Reviewed by Bill Stephens
Having been intrigued and entranced by a previous Stewart D’Arrietta show, “Tom Waits For No Man”, experienced late one night at an Adelaide Cabaret Festival, the possibility a second helping of D’Arrietta, this time exploring the songbook of Leonard Cohen, was an irresistible temptation.
It was hard to avoid the impression that The Famous Spiegeltent at 6.30 on a hot Canberra autumn day was not the natural habitat of this extraordinary singer/songwriter, or of his excellent band. They all looked as if they would be much more at home in some smoky environment in the wee small hours of the morning. But once the music started, it was obvious that this show was all about the songs, and therefore would have been just as arresting had it been performed in the middle of Hyde Park, or the local church hall.
Hunched over a keyboard, centre stage, facing his audience, D’Arrietta presents a compelling persona. His voice is frayed and shredded, and he sings as if every note will be his last. But he hits all the right notes, with often idiosyncratic phrasing of Cohen’s lyrics to expose exactly the nuance D’Arrietta wants you to relish and consider.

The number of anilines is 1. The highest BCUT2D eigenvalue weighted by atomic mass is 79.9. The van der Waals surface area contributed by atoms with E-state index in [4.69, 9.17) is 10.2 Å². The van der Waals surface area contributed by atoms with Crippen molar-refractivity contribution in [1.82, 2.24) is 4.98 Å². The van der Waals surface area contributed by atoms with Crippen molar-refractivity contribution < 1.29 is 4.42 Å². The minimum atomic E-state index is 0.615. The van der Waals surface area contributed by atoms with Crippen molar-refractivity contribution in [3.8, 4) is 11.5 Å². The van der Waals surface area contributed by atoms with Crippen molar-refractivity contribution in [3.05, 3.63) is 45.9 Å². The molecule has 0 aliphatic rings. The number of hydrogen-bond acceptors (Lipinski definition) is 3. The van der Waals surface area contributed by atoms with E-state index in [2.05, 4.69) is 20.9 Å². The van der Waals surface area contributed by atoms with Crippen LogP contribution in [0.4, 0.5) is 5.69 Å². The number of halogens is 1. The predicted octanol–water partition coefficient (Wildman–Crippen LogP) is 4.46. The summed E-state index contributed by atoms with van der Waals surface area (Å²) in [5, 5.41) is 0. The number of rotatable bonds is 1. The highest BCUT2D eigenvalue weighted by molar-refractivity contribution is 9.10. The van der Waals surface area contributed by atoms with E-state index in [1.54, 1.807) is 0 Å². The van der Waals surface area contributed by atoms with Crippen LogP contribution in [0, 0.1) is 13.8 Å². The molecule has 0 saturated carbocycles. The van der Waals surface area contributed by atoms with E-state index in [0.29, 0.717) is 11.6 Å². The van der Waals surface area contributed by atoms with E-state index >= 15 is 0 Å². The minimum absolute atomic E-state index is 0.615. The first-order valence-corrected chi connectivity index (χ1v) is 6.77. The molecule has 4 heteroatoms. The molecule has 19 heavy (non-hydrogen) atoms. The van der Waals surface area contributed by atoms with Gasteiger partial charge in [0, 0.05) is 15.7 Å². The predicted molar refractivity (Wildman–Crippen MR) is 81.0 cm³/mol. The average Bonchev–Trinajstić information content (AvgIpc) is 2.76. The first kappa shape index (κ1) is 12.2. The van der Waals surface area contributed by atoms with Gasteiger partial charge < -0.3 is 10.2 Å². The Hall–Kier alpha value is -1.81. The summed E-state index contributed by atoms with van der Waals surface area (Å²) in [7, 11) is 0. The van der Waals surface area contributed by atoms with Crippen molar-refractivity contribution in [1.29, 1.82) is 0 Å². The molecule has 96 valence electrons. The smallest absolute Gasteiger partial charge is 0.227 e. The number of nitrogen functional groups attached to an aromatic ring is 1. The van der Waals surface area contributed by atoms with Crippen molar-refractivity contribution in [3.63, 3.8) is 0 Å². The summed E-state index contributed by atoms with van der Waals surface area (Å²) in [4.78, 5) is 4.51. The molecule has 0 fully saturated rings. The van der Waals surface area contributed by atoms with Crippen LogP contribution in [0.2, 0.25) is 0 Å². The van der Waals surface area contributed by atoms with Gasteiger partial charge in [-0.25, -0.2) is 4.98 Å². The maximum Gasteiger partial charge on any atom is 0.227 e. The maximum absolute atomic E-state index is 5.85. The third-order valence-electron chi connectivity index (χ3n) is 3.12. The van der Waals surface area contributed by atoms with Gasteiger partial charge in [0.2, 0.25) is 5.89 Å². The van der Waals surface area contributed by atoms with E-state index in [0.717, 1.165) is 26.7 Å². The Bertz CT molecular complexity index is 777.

Between songs he provides a good-natured context. Sometimes with some facts about Cohen, or the story behind the writing of the song, or even just some apparently random thought which sets the mood. Never too much information, just the right amount. D’Arrietta knows how to connect with his audience, everyone is his friend.
The intensity of his delivery is fascinating, with his excellent band completely in tune with his interpretation, especially Michael Klooger with his sensitive accordion interpolations, and Sonny Amoreena with her unobtrusive backing vocals.
All of Leonard Cohen’s best known songs are included in the generous selection, including “Suzanne”, “Everybody Knows”, So Long Marianne”, “I’m your Man” and of course, “Chelsea Hotel”. There’s the rabble-rousing “First We Take Manhattan” and an intense version of “Hallelujah”. The introduction of an unusual instrument called a Keytar, a birthday gift from John Waters, and played by D’Arrietta, added additional texture to the performance.
“My Leonard Cohen” is touring widely and certainly worth your time especially if you enjoy the music of Leonard Cohen, but particularly for the opportunity to experience the remarkable Stewart D’Arrietta in live performance.